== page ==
Lifestyle

Three common questions answered about brushing your teeth

Recognized yearly on Nov. 1—the day after the candy-filled and cavity-inducing Halloween holiday— National Brush Day reminds us to clean away all that sugar and reinstate some healthy habits to improve our oral health.

To refresh the Case Western Reserve University community on best practices for toothbrushing, The Daily sat down with Suparna Mahalaha, assistant professor in the Department of Community Dentistry at the School of Dental Medicine.

  1. Will a hard toothbrush get my teeth really clean?

While it might seem logical that a hard toothbrush will provide more effective scrubbing, medium and hard toothbrushes can actually cause damage to the gums. Using a soft toothbrush for at least two minutes twice a day is optimal for maintaining oral health.

  1. What else can I do to care for my oral health?

In addition to using a soft toothbrush, drinking water after meals and chewing sugar-free gum (preferably with xylitol) can help keep your mouth clean between brushings. Make sure to also clean your gums in addition to your teeth—use round, circular motions focusing on the juncture where the gums and teeth meet. Flossing is also important because it helps to remove plaque and food debris from areas between your teeth and under the gum line where your toothbrush can’t reach.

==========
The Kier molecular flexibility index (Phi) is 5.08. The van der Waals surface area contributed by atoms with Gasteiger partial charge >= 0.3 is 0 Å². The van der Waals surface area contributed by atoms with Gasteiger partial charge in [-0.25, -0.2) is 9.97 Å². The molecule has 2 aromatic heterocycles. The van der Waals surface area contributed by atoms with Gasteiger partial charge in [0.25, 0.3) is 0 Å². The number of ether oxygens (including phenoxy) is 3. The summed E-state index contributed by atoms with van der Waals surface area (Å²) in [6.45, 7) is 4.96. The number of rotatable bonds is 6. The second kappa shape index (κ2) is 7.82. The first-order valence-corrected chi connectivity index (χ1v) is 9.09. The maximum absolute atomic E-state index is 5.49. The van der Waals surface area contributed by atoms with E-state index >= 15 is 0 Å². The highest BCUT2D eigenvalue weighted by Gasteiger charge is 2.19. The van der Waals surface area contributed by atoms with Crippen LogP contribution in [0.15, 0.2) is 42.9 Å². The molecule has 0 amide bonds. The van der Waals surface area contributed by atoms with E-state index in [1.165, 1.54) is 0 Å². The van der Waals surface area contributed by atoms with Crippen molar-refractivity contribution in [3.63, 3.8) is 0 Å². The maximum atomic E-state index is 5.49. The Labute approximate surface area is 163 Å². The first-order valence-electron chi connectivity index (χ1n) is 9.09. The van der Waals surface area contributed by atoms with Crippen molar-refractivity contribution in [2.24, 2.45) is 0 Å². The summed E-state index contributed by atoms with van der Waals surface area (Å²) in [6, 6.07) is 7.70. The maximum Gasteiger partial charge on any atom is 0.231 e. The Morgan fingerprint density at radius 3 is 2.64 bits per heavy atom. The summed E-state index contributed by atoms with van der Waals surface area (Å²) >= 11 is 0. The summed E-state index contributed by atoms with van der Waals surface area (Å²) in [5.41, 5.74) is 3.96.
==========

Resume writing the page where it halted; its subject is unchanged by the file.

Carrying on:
1. I brush my teeth really well before my dental visits. Will my dentist be able to tell that I don’t do this regularly?

Brushing and flossing regularly can reduce the risk of cavities and gum disease. So, if your exam with your dentist suggests that you have cavities and/or gum disease, your dentist will probably know you brushed really well only once or twice. So, yes. Your dentist will be able to tell!

In your lifetime, you get one set of permanent teeth. The next time you chew, smile, and talk, remember that your teeth work hard for you everyday. Take care of them, so they can take care of you!